First Sunday of Lent (C)

This Sunday’s gospel presents us with the temptations of the Lord as related in the Gospel of Luke. The Gospel of Luke differs in the order of the temptations from the order found in the Gospel of Matthew. In Matthew the final temptation is when the devil led Jesus to the mountain and offered Him all the Kingdoms of the world if He worshiped him. In Luke, this temptation is placed second, the final temptation in Luke is the temptation from the parapet of the Temple in Jerusalem. Luke does this because beneath the relating of the teachings and miracles of the Lord, Luke has the theme of the journey: Jesus’ journey to Jerusalem to suffer and die for the fulfillment of the will of the Father. This journey is continued in the next book that St. Luke wrote, the Acts of the Apostles. Acts begins in Jerusalem and ends in Rome, the center of the then known world. Deeper than this, Luke is stating that we Christians are called to walk with the Lord throughout the journey of our lives, the journey to complete the will of the Father. The forty days of Lent reminds us of this journey and invite us to examine how well we are traveling[1].

With this in mind, I would like to begin today with a brief story. A man had been teaching in an exclusive high school academy for over twenty years. Every year at Christmas time, the students would give each of their teachers presents. It was a tradition. Thank you notes were not expected. Well, after only about three years, the man began to realize that most of the gifts would be the same. He could tell what the gift would be just from the size and shape of the box. That was particularly true for the gift that was most often repeated: handkerchiefs. The teacher would thank the students who brought him those long thin boxes and just keep them in his closet unopened. When he was short on handkerchiefs, he would just open a new box.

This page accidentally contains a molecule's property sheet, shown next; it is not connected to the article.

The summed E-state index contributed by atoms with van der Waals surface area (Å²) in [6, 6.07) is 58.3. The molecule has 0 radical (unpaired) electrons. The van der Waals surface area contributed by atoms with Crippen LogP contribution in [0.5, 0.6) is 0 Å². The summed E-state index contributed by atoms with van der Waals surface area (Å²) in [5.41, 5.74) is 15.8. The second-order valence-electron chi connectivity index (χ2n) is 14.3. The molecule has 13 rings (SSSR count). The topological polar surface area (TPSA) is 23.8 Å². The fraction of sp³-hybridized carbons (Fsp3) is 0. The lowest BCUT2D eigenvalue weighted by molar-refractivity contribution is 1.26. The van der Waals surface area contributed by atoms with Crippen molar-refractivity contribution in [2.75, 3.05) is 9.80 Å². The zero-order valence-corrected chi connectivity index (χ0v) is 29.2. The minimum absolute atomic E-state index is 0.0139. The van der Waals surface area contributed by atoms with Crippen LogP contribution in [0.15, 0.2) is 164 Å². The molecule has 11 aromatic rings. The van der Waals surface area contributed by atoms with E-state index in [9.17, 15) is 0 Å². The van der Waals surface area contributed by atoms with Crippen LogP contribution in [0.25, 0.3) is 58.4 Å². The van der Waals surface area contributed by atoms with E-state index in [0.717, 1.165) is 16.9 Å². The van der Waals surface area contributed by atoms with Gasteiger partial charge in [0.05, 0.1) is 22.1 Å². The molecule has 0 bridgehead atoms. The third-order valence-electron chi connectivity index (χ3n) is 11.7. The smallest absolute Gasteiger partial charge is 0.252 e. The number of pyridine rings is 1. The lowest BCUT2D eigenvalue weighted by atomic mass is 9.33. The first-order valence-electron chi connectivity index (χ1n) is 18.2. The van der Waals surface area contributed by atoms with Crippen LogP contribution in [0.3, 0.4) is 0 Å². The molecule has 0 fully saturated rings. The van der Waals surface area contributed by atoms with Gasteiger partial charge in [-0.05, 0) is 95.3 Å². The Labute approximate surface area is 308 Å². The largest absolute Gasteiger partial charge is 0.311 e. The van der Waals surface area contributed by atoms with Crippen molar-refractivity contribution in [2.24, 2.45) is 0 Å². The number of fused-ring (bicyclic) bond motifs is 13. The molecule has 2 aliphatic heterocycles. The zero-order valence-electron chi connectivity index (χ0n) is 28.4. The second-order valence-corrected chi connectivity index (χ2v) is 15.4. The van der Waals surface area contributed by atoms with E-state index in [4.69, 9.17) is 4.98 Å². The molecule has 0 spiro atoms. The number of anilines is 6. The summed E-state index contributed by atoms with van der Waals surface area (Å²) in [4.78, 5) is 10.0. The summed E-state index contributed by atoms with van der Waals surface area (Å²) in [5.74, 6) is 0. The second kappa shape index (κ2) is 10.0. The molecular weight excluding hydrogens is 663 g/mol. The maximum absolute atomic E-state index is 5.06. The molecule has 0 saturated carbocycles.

One day the man opened a box to get a handkerchiefs. To his surprise in the box he found an expensive antique pocket watch. He possessed that watch for years and did not even know it. “We own a vintage wine cellar, but we never drink from it,” said the medieval theologian/spiritual writer called Master Eckhart[2]. “We have an inner fountain that spreads up into eternal life, but we are so out of touch with it that we only look to outer wells for water,” to paraphrase the Lord’s message to the woman at the well and to us.

We Christians possess the most valuable treasure in the world. Jesus Christ is among us and within us. Sometimes we are out of touch, out of touch with the treasure that we are, and out of touch with the riches that we already have.

We are not just physical. We are also spiritual. Each one of us. At the level of our deepest being, our deepest selves, we are sons and daughters of the Most High. We are brothers and sisters of the Lord Jesus Christ. He is within us. We have the capacity to bring His image to the world. We are the Light of the World and the Salt of the Earth. We have a vital interior life that is capable of giving meaning to every situation, every aspect of our lives.

St. Paul says that we hold a treasure in earthen vessels. Sadly, we are often more aware of these vessels than we are of the treasure. We have an antique pocket watch in a handkerchiefs box. But we are often more aware of the handkerchiefs box than we are of the antique watch.